Intranasal spray shows promise for peanut allergy suppression

A vaccine delivered in the form of an ultrafine nasal spray has been shown to protect against allergy symptoms peanut sensitive mice, according to a study from the Mary H. Weiser Food Allergy Center at the University of Michigan.

Credit: Sebastian Kaulitzk/

The research, which was supported by the organization Food Allergy Research & Education (FARE), aimed to develop the vaccine as a new form of immunotherapy for peanut allergies.

Lead author Jessica O’Konek says that currently, the only FDA-approved approach to addressing food allergy is to avoid the allergen that triggers the problem or to suppress allergic reactions once they have already started.

By re-directing the immune responses, our vaccine not only suppresses the response but prevents the activation of cells that would initiate allergic reactions. Importantly, we can do this after allergy is established, which provides for potential therapy of allergies in humans.”

Jessica O’Konek, Lead Author

Mary Jane Marchisotto, FARE's senior vice president for research and international operations, says peanut allergies affect 15 million Americans and is becoming increasingly prevalent.

In addition, emergency care for severe allergic reactions has increased by almost 400 percent over the last ten years and effective treatments are urgently needed.

As reported in the Journal of Allergy and Clinical Immunology, the experimental vaccine is made up of peanut protein and nano-emulsion, tiny droplets of highly purified soybean oil, detergents and water.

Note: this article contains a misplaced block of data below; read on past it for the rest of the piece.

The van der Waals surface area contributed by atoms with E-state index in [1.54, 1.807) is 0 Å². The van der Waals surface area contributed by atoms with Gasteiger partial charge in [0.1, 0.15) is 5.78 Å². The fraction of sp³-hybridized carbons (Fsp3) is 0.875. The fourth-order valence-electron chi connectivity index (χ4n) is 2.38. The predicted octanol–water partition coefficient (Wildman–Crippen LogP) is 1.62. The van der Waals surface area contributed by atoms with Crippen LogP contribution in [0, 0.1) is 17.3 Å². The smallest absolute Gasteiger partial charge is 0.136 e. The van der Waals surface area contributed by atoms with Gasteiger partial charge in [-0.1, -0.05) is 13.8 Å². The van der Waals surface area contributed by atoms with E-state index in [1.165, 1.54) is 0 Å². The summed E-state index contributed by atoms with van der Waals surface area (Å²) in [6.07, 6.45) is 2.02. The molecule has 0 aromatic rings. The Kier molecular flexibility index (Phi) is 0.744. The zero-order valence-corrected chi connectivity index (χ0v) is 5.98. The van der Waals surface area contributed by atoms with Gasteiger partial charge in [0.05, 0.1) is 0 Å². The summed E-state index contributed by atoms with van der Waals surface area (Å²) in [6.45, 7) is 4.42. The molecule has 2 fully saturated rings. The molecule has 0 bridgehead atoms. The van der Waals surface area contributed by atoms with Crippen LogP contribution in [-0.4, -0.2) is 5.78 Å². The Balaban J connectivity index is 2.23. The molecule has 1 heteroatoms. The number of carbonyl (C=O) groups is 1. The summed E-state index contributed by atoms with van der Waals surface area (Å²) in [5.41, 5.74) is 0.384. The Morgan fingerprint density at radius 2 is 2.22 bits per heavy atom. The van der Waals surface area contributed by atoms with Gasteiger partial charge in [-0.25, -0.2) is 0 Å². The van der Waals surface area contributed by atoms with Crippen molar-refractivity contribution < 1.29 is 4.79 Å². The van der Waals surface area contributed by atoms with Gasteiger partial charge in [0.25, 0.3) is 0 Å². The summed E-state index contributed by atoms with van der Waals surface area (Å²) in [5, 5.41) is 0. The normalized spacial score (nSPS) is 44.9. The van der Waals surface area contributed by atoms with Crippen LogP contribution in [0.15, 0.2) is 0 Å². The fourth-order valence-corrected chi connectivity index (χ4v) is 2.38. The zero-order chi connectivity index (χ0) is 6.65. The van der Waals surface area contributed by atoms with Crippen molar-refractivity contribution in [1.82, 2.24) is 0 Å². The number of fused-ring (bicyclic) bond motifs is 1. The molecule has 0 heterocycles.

Over the course of two months, mice that had been sensitized to peanuts were administered three doses of either peanuts plus the nano-emulsion or a placebo. Two weeks after the final administration, the mice were exposed to peanuts and assessed for allergy symptoms and immune function.

The scientists found that compared to the mice that received placebo, mice that were given the nano-emulsion vaccine were protected against localized symptoms such as puffy eyes and itchiness, as well as more severe symptoms such as shock or breathing problems.

Further studies in mice will now be conducted, in order to establish whether the protective effects of the vaccine are long-term. If successful, the research could lead to the vaccine moving to clinical trials.

Sally Robertson

Written by

Sally Robertson

Sally first developed an interest in medical communications when she took on the role of Journal Development Editor for BioMed Central (BMC), after having graduated with a degree in biomedical science from Greenwich University.


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